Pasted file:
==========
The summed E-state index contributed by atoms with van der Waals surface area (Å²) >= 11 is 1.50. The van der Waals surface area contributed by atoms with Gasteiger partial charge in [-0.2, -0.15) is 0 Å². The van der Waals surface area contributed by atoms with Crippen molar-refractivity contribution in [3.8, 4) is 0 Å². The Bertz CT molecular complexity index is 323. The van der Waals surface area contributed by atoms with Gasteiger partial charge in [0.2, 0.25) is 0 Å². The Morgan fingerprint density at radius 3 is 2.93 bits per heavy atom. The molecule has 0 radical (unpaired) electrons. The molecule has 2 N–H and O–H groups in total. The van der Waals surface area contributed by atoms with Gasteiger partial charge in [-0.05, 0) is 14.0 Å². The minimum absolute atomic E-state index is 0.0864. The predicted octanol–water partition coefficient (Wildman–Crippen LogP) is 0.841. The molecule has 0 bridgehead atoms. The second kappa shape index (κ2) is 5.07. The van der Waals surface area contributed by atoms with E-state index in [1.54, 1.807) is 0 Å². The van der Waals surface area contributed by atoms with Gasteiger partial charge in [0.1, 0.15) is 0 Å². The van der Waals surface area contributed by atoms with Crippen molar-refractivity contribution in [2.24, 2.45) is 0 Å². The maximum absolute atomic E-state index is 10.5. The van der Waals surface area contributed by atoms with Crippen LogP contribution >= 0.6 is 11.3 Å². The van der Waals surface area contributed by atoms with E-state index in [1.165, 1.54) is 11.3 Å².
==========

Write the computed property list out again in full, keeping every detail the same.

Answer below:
The summed E-state index contributed by atoms with van der Waals surface area (Å²) >= 11 is 1.50. The van der Waals surface area contributed by atoms with Gasteiger partial charge in [-0.2, -0.15) is 0 Å². The van der Waals surface area contributed by atoms with Crippen molar-refractivity contribution in [3.8, 4) is 0 Å². The Bertz CT molecular complexity index is 323. The van der Waals surface area contributed by atoms with Gasteiger partial charge in [0.2, 0.25) is 0 Å². The Morgan fingerprint density at radius 3 is 2.93 bits per heavy atom. The molecule has 0 radical (unpaired) electrons. The molecule has 2 N–H and O–H groups in total. The van der Waals surface area contributed by atoms with Gasteiger partial charge in [-0.05, 0) is 14.0 Å². The minimum absolute atomic E-state index is 0.0864. The predicted octanol–water partition coefficient (Wildman–Crippen LogP) is 0.841. The molecule has 0 bridgehead atoms. The second kappa shape index (κ2) is 5.07. The van der Waals surface area contributed by atoms with E-state index in [1.54, 1.807) is 0 Å². The van der Waals surface area contributed by atoms with Gasteiger partial charge in [0.1, 0.15) is 0 Å². The van der Waals surface area contributed by atoms with Crippen molar-refractivity contribution in [2.24, 2.45) is 0 Å². The maximum absolute atomic E-state index is 10.5. The van der Waals surface area contributed by atoms with Crippen LogP contribution >= 0.6 is 11.3 Å². The van der Waals surface area contributed by atoms with E-state index in [1.165, 1.54) is 11.3 Å².